At the start of the summer, Chelsea’s defense was in clear need of reworking. Antonio Rudiger and Andres Christensen both left on free transfers to Real Madrid and Barcelona respectively, while Cesar Azpilicueta may leave in due course as well. Levi Colwill’s return from loan represents an intriguing option for Thomas Tuchel’s centre-backs, but the German will undoubtedly wish for more experienced options, especially given the absence of the talismanic and charismatic Rudiger.
Kalidou Koulibaly has been recruited from Napoli, presumably to be a starting option either as the central player in back three or as a left-sided centre-back in a back four. For the right side, Sevilla’s Jules Kounde appears to be the Blues’ preferred option.
Alongside now-Aston Villa centre halve Diego Carlos, Kounde formed among the most formidable defensive partnerships in La Liga under the auspices of Julen Lopeteugi. The Spaniard’s 4-2-3-1 and 4-3-3 are both predicated on controlling possession with quick, short passing and progression of the ball methodically through the thirds. Often their best form of defense, Sevilla are superb at retaining possession and working the right opportunity to create chances. Defensively, they defend with an aggressive counter-press or otherwise opt for a compact, relatively aggressive mid-block.
Kounde was a superb fit for this system, possessing the requisite technical traits in possession and defensive proactiveness to make such a defensive posture work. He carries the ball at an elite level, with his 1.26 carries into the final third and 0.08 carries into the penalty area both within or above the 90th percentile.
His skill and quickness is uncanny for a centre-half, and he’s able to maraud well into the opposition final third to make an impact in possession. His 0.81 progressive passes received is unusually high for his position, suggesting that Kounde takes up aggressive positions in possession to use his ball-carrying in more dangerous areas. More than simply progressing the ball through the first line of opposition pressure, the Frenchman is comfortable affecting multiple aspects of play.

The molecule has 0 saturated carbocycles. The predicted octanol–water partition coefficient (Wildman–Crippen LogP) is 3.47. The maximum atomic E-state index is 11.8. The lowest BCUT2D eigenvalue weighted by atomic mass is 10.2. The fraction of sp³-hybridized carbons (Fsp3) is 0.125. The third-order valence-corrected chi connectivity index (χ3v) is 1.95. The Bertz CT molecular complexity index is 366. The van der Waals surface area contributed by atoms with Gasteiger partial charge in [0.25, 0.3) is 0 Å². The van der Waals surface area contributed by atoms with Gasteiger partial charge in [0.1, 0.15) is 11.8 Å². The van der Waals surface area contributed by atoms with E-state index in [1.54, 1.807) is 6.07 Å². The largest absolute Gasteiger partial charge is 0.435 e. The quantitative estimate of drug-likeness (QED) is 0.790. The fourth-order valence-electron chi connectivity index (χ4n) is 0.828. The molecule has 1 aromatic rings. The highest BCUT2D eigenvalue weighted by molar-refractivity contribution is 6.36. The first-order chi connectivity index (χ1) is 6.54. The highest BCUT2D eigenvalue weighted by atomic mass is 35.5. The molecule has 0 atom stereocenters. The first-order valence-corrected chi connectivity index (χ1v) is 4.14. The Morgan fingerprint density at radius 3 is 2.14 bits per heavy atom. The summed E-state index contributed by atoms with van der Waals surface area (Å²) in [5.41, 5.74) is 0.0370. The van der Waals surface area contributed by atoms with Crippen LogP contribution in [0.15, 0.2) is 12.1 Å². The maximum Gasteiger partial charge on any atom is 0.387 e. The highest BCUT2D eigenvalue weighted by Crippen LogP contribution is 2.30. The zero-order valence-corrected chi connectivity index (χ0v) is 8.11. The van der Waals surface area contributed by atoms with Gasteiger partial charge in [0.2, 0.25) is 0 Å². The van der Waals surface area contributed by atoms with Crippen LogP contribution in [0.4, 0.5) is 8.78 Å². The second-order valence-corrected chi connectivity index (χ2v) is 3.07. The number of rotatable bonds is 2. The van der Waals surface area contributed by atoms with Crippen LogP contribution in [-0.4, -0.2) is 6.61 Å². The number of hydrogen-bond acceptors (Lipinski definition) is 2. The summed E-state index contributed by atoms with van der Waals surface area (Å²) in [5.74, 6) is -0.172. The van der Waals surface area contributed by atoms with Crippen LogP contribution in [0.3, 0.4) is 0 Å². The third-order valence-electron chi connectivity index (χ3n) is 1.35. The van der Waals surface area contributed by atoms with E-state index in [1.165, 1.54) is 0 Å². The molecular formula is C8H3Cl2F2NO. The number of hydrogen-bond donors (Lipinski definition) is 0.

His penetrative passing is also useful, though less of a threat than his dribbling. Kounde’s versatility in passing, though, is a useful asset. Rather than always seeking to be proactive in possession, he is happy to circulate the ball and keep it out of opposition pressure. While this can be seen as a function of Lopeteugi’s instruction to be patient in possession, it’s also a reflection of his comfort with regularly showing for and retaining the ball.
Defensively, Kounde is aggressive and is an eager tackler. He pushes high up the pitch to engage in defensive challenges and mark opposition men tightly. This is partly a function of his aggressive positioning in possession and also a reflection of the trust he places in his athleticism and ability to cover the space in behind. What he lacks for in height at 5’10” he more than makes up for in speed, agility, and aggression.
Kounde would be a perfect fit for one of the outer center back roles in Tuchel’s 3-4-3 or as a right-sided centre-back in a 4-3-3. Having been used as a right-back before and given his aggressive style, he can bring a similar type of aggression to Antonio Rudiger, albeit with less physical edge and more technical finesse.
He’ll bring an added dimension of thrust to Chelsea’s possession with his ball-carrying, and despite his smallish stature making him an outlier for Premier League centre-backs, the presence of Koulibaly and Chelsea’s total dominance of the ball in most games should mitigate such issues.
Barcelona are also hot on the chase for Kounde, though given their financial constraints and abundance of centre-back options, Chelsea seems the ideal fit for him. Adding him to the squad will go a long way in making up for their defensive losses and enabling Tuchel to build a title contending team.